As Jordan Spieth prepares to defend his Masters green jacket, the PGA are coming under fire for failing to crack down on slow play within golf.
The Masters at Augusta National is the most watched golf tournament of the season, but golf viewers have shorter attention spans than ever before.
Golf is a leisurely sport. You'd be hard-pressed to find a golf tournament described as frenetic.
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Captivating and spellbinding are adjectives more synonymous with the game. And that's what makes golf what it is. The concentration under extreme pressure.
A problem arises however when players start taking over a minute to simply ascertain their line of approach.
That's before mentioning the bizarre pre-shot routines which seem to have become increasingly commonplace.
From Jason Dufner's infamous 'waggle' to Keegan Bradley's tense stare-down with his own ball, certain pros seem to be developing a form of golfing OCD.
World number one Jason Day was roundly criticised for his tedious final round after winning the WGC match play tournament recently.
His new tongue-in-cheek nickname of 'Jason AllDay' references the amount of time it takes him to plod his way through 18 holes.
Day took a mind-numbing six hours to navigate the Austin Country Club. For reference, the target time for completing a round at St. Andrews is 3 hours 57 minutes.
The basic guideline on pace of play in PGA Tour Tournaments is the same as you'd find down at your local golf club. Simply keep up with the group in front.
If you fall more than one hole behind you're supposed to let the group behind play though. A course marshal can even request that you skip a hole to get back on pace.
Obviously neither of these things happen in professional tournaments. If a group is behind the pace a course official will notify those players in that they are now 'on the clock' and begin timing their shots.
From that point onwards for the remainder of the round, players in that group are given 40 seconds to play each shot - apart from in exceptional circumstances where they receive an extra 20 seconds.
The problem is the penalties for breaching the time-limit and being given a 'bad time' are too lenient to act as a proper deterrent.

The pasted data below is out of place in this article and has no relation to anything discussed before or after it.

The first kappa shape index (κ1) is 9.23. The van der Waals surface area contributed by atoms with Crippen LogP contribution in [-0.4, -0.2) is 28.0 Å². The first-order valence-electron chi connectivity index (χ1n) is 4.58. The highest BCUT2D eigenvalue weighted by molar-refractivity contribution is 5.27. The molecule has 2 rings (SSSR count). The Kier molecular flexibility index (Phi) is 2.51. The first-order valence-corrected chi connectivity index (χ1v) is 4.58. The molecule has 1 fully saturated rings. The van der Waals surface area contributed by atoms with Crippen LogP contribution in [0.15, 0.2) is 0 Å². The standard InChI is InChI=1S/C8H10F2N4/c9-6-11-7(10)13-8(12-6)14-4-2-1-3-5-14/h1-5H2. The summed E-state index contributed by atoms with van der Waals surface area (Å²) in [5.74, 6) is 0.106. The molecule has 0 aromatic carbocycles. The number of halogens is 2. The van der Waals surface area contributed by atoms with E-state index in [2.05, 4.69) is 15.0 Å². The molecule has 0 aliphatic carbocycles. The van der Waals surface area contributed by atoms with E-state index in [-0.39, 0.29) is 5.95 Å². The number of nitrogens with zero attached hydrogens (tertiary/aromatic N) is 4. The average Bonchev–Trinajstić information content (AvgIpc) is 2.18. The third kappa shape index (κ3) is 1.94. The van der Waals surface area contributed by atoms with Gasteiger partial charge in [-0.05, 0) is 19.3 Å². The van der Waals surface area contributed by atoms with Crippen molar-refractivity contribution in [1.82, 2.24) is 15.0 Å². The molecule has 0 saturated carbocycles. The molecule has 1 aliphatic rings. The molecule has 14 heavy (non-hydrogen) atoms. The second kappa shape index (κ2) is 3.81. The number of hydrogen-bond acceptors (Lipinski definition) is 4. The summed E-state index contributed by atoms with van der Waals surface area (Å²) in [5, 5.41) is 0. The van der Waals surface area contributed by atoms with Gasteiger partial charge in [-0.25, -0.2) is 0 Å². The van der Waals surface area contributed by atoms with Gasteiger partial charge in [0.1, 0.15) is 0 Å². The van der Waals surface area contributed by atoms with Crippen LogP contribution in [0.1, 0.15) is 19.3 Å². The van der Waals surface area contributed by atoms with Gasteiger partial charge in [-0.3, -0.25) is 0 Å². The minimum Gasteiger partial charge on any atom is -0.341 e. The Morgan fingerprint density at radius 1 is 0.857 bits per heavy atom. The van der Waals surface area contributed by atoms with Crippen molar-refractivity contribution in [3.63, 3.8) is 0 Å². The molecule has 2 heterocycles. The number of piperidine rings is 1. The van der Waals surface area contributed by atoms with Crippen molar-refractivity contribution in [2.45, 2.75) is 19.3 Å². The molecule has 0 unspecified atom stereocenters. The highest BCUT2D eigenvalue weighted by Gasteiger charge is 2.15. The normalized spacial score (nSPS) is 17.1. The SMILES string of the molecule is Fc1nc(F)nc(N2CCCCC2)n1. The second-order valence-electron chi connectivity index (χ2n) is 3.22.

For infringing upon the 40-second limit a player is simply warned again. Big deal.
Do it again and they are handed a $5000 fine and a one stroke penalty. A third time ratchets it up to a $10000 and the loss of two shots.
These players earn millions of dollars over the course of a season and the fines are peanuts to them.
Admittedly a fourth warning results in disqualification but that's a myth. The stroke penalties occur about as often as Liverpool winning the Premier League. Literally.
The current world number one isn't the first Day to struggle with keeping up with the pace of the game. In 1995, a player named Glen Day was handed a penalty stroke for slow play.
Any relation to a certain Jason Day I hear you ask? Sadly not.
The rules are simply not enforced anywhere near stringently enough. Officials will turn a blind eye so as to not kick up a fuss.
The only time you're ever likely to see a golfer running is when it means he won't have to get up early the next day.
Check out Ian Poulter playing speed golf to finish his round before the klaxon goes off, in order to avoid having to get out of bed at 5am the next day.
Realistically the PGA will only take proper action when viewing and attendance figures fall. Or enough people complain on Twitter.
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